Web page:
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The Orthodox Church: New Edition Paperback – June 1, 1993
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Top Customer Reviews
The cover states that this title is "a clear, detailed introduction to the Orthodox Church written for the non-Orthodox as well as for Orthodox Christians who wish to know more about their own tradition." I couldn't have said it better myself.
This volume is divided into two sections. Part one covers the history of the Church from the beginnings at Pentecost through Byzantium (the Seven Councils and the Great Schism), then the conversion of the Slavs, the Church under Islam, the Russian Church, and on into the twentieth century. Especially sobering is the author's summary of events surrounding the eastern European Orthodox Churches under communism. Coverage of the growth of the Orthodox Church in North America helps explain the current state of things.
Part two discusses faith and worship and covers such important topics as: Holy Tradition, God and humankind, the theology and structure of the Church, and detailed explanations of various components of Orthodox worship (including sacraments, feasts, fasts and private prayer). The final chapter, entitled "The Orthodox Church and the Reunion of Christians," explains various views within the Church concerning the ecumenical movement and the World Council of Churches, and highlights dialogues with various church bodies including Roman Catholics, Old Catholics, Anglicans, and other Eastern Christian bodies such as the Coptic Church and the Armenian Orthodox Church.Read more ›
Part One of this book displays a well-defined and compact discourse concerning the Early Church, the Church of the Seven Councils, and the struggling Church in a state of siege and persecution.
Part Two makes evident the faith and worship of the Orthodox Church. In this section, Timothy Ware discusses the principles behind Orthodox Liturgy, the Sacraments, and God's relations with the individuals that constitute the invisible body of the Church. As a reader I discovered the the little things that engendered big friction between the East and the West. Also I found valuable information about the rise of communist Russia, the internal and external dissent between Orthodox Churches during this period, and the prevalence of a faith that has remained nearly unchanged throughout the ups and downs of its long history.
So I highly recommend this book for anyone interested in Church History, or for someone who simply wishes to look at the Orthodox Church from the pen of an Orthodox writter.
The irenic approach should not lead one to believe Ware is indifferent towards ecclesial affiliations. It is quite apparent he holds Orthodoxy as the one true Christian Faith. However, this does not lead him to wholesale condemnations of Christians in other traditions, but rather a clear contrast of the Orthodox position to those of the Western Churches.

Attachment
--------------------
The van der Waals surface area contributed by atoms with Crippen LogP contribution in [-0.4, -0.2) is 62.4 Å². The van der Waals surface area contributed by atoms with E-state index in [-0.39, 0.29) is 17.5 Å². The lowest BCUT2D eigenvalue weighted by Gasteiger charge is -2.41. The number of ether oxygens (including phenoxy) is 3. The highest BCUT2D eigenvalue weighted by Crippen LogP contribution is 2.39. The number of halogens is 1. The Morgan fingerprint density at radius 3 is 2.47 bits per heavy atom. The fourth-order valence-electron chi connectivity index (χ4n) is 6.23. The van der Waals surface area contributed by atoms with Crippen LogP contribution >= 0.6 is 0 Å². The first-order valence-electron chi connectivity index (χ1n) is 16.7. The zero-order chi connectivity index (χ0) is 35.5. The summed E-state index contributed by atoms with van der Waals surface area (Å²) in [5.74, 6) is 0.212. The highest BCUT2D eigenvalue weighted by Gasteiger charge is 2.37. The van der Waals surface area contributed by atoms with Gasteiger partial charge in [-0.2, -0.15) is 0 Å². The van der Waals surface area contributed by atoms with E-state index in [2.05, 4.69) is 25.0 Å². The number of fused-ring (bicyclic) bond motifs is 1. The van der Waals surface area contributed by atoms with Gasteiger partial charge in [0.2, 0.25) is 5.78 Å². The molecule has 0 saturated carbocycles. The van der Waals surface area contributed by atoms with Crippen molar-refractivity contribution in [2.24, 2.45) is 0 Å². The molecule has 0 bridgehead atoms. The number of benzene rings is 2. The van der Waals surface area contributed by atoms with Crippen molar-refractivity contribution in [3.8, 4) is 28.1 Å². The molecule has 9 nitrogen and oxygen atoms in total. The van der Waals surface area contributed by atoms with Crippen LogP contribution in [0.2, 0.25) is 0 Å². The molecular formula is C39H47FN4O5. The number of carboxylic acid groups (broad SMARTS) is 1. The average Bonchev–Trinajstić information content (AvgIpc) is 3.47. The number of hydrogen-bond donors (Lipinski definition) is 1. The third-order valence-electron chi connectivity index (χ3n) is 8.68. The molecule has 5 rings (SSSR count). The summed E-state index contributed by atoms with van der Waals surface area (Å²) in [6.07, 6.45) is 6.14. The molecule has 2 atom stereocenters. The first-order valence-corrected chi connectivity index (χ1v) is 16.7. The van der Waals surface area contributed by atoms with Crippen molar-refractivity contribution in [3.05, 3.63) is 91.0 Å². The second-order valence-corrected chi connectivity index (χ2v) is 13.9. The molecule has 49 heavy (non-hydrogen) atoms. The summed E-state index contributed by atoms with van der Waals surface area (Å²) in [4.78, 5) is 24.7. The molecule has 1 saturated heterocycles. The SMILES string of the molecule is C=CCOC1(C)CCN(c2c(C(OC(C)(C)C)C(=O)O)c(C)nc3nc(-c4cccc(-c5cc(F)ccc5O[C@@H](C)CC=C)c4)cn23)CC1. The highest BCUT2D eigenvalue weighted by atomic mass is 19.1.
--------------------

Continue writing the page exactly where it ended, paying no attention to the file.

Originally written when Orthodoxy had few converts in the West, Ware (who became Orthodox in 1958) gives an overview of Orthodox Christianity for those in the West who might find its beliefs and practices alien.
Intertwining theological and historical developments in the Church, Ware gives a highly readable analysis of the development of Orthodox doctrine and spirituality. The book is divided into two parts. The first of these presents an Orthodox view of Church history.Read more ›
Most Recent Customer Reviews
Detailed information on the Orthodox church. I needed some background information for a course that I teach, and this book was very adequate.Published 6 days ago by Robert Patton
Knowledge of the Chuch and the helpfulness to new people in the church.Published 1 month ago by Awl1957
Thank you for taking time to explain many facets of Orthodox Christianity , in history, present, and future hope. Best wishes.Published 3 months ago by Billy-Bob Bud-Brown
Most Westerners think there are two brands of Christianity: Catholic and Protestant, however there is a third: Orthodox. Read morePublished 5 months ago by James Kenney
Older editions [1960s to 1980s] are excellent representations of Orthodox Christianity and Church Life. Read morePublished 6 months ago by C. Miller
I won't lie. I read this book as a requirement for joining the Greek Orthodox Church, which itself was a requirement for marrying my then-fiancé in her childhood church. Read morePublished 7 months ago by Joe Baur
Excellent history of the Church and its practices, its a classic.Published 9 months ago by Bohdan Melnychenko